In 2012, Shrey's normal teenage life was upended after a check-up revealed a previously undetected critical illness. Recently, he spoke to us about his life-changing experience.
Shrey Maheshwari was a typical 17-year-old when the doctor noticed something amiss with Shrey's help and brought his parents in to tell him the news: Shrey had a severe chronic kidney disease.
"I felt like I was invincible like any high schooler would, so I was the only one not crying. My parents were really struggling."
Shrey's kidneys were not functioning like they were supposed to. While there were no outward symptoms of his disease, his poor kidney function could cause a heart attack with no symptoms or signs.
"I've been rushed out of my bed, my high school, you name it, to go to the hospital." Every week, Shrey would get a blood test and soon he required dialysis.
Through all of this, Shrey wanted to seem as ordinary as possible to his friends and family. "That feeling of not being normal was unsettling. I told no one in high school." The stigma and sympathy that comes with having a critical illness was tough to handle, and for Shrey, the normalcy of talking about life with his friends was what he needed to get through.
One of the social workers at Lurie Children's Hospital introduced Shrey and his family to Make-A-Wish, sharing that his condition was potentially eligible. "It was a long time of negative things hitting, and then this happened. That ray of positive sunlight changed my life. We were thinking of what the wish was going to be, not dialysis."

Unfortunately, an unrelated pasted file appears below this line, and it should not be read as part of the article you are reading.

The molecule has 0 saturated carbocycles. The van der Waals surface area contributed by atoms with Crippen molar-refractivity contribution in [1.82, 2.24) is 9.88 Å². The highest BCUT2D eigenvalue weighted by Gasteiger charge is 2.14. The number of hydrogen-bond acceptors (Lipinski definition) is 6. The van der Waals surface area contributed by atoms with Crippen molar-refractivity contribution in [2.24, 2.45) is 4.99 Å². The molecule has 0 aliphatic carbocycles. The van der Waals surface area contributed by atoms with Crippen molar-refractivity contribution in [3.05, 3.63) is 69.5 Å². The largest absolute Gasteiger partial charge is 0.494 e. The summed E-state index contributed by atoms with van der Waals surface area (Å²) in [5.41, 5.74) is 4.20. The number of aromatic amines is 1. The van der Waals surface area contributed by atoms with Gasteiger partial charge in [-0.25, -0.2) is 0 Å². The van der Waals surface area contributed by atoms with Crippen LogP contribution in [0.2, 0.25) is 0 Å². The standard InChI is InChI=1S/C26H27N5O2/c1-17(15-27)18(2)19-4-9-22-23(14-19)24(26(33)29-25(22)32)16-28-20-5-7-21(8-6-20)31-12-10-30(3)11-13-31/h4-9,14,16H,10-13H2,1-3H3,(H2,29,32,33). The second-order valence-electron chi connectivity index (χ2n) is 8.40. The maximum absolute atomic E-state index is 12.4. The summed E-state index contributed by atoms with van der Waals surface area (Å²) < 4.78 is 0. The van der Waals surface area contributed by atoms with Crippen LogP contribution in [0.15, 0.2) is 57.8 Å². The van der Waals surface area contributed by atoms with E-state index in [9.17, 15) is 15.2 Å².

While thinking through the different options, Shrey was applying to colleges. It was then that he decided he wanted to use his wish to help him have an unforgettable college experience. "I wanted to use this wish to empower me. Make-A-Wish has empowered me to do what I want, when I want it. And I wanted to use that feeling in helping my future in college." Shrey wished for financial help with his college expenses, enabling his dream to attend university while helping ease the burden financially on his family.
With the help from Make-A-Wish Illinois, Shrey attended and graduated from University of Illinois in biomedical engineering. Now working at Deloitte, a longtime supporter of Make-A-Wish, Shrey is continuing to help the organization that gave so much to him. Shrey is a committee member for the Walk for Wishes Montrose Harbor event is completing training to become a volunteer wish granter.
Since his wish, Shrey also received a kidney transplant and is on the road to recovery.
"Make-A-Wish gave so much to me, and I wanted to make sure I gave back."